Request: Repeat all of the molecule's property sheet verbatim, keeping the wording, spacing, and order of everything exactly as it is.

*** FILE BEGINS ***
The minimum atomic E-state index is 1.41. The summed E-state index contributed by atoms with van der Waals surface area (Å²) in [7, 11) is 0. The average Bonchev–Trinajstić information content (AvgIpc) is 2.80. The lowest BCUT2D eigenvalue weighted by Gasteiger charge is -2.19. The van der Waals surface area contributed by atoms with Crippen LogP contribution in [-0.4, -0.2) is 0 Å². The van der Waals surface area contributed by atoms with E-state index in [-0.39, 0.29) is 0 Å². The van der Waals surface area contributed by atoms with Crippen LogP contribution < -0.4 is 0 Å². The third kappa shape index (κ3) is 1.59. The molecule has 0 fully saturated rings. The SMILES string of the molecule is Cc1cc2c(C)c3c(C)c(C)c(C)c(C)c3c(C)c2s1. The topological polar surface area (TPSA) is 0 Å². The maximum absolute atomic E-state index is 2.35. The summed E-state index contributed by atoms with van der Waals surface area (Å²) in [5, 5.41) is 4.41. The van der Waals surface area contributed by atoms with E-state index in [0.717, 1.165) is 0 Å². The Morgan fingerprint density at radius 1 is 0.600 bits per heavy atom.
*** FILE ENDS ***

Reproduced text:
The minimum atomic E-state index is 1.41. The summed E-state index contributed by atoms with van der Waals surface area (Å²) in [7, 11) is 0. The average Bonchev–Trinajstić information content (AvgIpc) is 2.80. The lowest BCUT2D eigenvalue weighted by Gasteiger charge is -2.19. The van der Waals surface area contributed by atoms with Crippen LogP contribution in [-0.4, -0.2) is 0 Å². The van der Waals surface area contributed by atoms with E-state index in [-0.39, 0.29) is 0 Å². The van der Waals surface area contributed by atoms with Crippen LogP contribution < -0.4 is 0 Å². The third kappa shape index (κ3) is 1.59. The molecule has 0 fully saturated rings. The SMILES string of the molecule is Cc1cc2c(C)c3c(C)c(C)c(C)c(C)c3c(C)c2s1. The topological polar surface area (TPSA) is 0 Å². The maximum absolute atomic E-state index is 2.35. The summed E-state index contributed by atoms with van der Waals surface area (Å²) in [5, 5.41) is 4.41. The van der Waals surface area contributed by atoms with E-state index in [0.717, 1.165) is 0 Å². The Morgan fingerprint density at radius 1 is 0.600 bits per heavy atom.